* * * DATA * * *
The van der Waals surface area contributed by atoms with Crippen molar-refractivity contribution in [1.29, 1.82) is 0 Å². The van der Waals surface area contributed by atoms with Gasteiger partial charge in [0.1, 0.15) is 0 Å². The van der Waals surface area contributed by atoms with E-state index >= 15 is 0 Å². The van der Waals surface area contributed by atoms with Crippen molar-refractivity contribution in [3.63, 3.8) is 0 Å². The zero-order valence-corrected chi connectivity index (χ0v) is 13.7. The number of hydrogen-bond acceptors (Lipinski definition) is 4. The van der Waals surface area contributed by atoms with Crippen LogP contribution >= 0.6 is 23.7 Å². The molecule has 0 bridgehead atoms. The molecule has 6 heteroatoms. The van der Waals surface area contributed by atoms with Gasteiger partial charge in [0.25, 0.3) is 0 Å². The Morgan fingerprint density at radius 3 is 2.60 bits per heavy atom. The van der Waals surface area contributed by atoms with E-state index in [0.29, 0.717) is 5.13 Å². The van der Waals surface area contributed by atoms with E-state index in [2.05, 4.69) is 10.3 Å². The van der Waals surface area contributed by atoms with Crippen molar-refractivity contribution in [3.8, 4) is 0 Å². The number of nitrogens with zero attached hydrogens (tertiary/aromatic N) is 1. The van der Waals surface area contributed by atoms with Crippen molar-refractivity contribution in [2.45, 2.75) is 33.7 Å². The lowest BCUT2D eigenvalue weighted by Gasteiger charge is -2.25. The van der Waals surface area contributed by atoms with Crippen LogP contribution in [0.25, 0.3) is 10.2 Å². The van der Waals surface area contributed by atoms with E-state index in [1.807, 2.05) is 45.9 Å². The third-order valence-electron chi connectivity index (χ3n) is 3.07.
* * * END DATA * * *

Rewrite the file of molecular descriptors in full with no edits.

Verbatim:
The van der Waals surface area contributed by atoms with Crippen molar-refractivity contribution in [1.29, 1.82) is 0 Å². The van der Waals surface area contributed by atoms with Gasteiger partial charge in [0.1, 0.15) is 0 Å². The van der Waals surface area contributed by atoms with E-state index >= 15 is 0 Å². The van der Waals surface area contributed by atoms with Crippen molar-refractivity contribution in [3.63, 3.8) is 0 Å². The zero-order valence-corrected chi connectivity index (χ0v) is 13.7. The number of hydrogen-bond acceptors (Lipinski definition) is 4. The van der Waals surface area contributed by atoms with Crippen LogP contribution >= 0.6 is 23.7 Å². The molecule has 0 bridgehead atoms. The molecule has 6 heteroatoms. The van der Waals surface area contributed by atoms with Gasteiger partial charge in [0.25, 0.3) is 0 Å². The Morgan fingerprint density at radius 3 is 2.60 bits per heavy atom. The van der Waals surface area contributed by atoms with E-state index in [0.29, 0.717) is 5.13 Å². The van der Waals surface area contributed by atoms with E-state index in [2.05, 4.69) is 10.3 Å². The van der Waals surface area contributed by atoms with Crippen molar-refractivity contribution in [3.8, 4) is 0 Å². The number of nitrogens with zero attached hydrogens (tertiary/aromatic N) is 1. The van der Waals surface area contributed by atoms with Crippen molar-refractivity contribution in [2.45, 2.75) is 33.7 Å². The lowest BCUT2D eigenvalue weighted by Gasteiger charge is -2.25. The van der Waals surface area contributed by atoms with Crippen LogP contribution in [0.25, 0.3) is 10.2 Å². The van der Waals surface area contributed by atoms with E-state index in [1.807, 2.05) is 45.9 Å². The third-order valence-electron chi connectivity index (χ3n) is 3.07.